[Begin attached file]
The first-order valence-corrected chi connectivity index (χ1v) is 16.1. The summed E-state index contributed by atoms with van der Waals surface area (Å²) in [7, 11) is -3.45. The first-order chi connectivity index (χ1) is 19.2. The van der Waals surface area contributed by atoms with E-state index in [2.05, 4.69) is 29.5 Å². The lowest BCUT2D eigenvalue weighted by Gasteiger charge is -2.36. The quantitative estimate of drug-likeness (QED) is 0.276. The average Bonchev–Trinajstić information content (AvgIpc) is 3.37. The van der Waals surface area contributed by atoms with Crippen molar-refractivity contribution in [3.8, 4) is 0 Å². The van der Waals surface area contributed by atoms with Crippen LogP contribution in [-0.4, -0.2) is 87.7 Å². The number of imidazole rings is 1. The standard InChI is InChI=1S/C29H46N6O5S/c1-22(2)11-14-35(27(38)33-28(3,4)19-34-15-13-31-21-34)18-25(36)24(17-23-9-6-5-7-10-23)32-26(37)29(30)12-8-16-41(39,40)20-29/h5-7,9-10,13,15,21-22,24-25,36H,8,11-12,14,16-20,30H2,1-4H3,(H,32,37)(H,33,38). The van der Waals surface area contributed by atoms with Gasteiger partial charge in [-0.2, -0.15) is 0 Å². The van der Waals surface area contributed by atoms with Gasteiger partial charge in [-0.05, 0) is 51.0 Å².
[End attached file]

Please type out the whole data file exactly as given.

The first-order valence-corrected chi connectivity index (χ1v) is 16.1. The summed E-state index contributed by atoms with van der Waals surface area (Å²) in [7, 11) is -3.45. The first-order chi connectivity index (χ1) is 19.2. The van der Waals surface area contributed by atoms with E-state index in [2.05, 4.69) is 29.5 Å². The lowest BCUT2D eigenvalue weighted by Gasteiger charge is -2.36. The quantitative estimate of drug-likeness (QED) is 0.276. The average Bonchev–Trinajstić information content (AvgIpc) is 3.37. The van der Waals surface area contributed by atoms with Crippen molar-refractivity contribution in [3.8, 4) is 0 Å². The van der Waals surface area contributed by atoms with Crippen LogP contribution in [-0.4, -0.2) is 87.7 Å². The number of imidazole rings is 1. The standard InChI is InChI=1S/C29H46N6O5S/c1-22(2)11-14-35(27(38)33-28(3,4)19-34-15-13-31-21-34)18-25(36)24(17-23-9-6-5-7-10-23)32-26(37)29(30)12-8-16-41(39,40)20-29/h5-7,9-10,13,15,21-22,24-25,36H,8,11-12,14,16-20,30H2,1-4H3,(H,32,37)(H,33,38). The van der Waals surface area contributed by atoms with Gasteiger partial charge in [-0.2, -0.15) is 0 Å². The van der Waals surface area contributed by atoms with Gasteiger partial charge in [-0.05, 0) is 51.0 Å².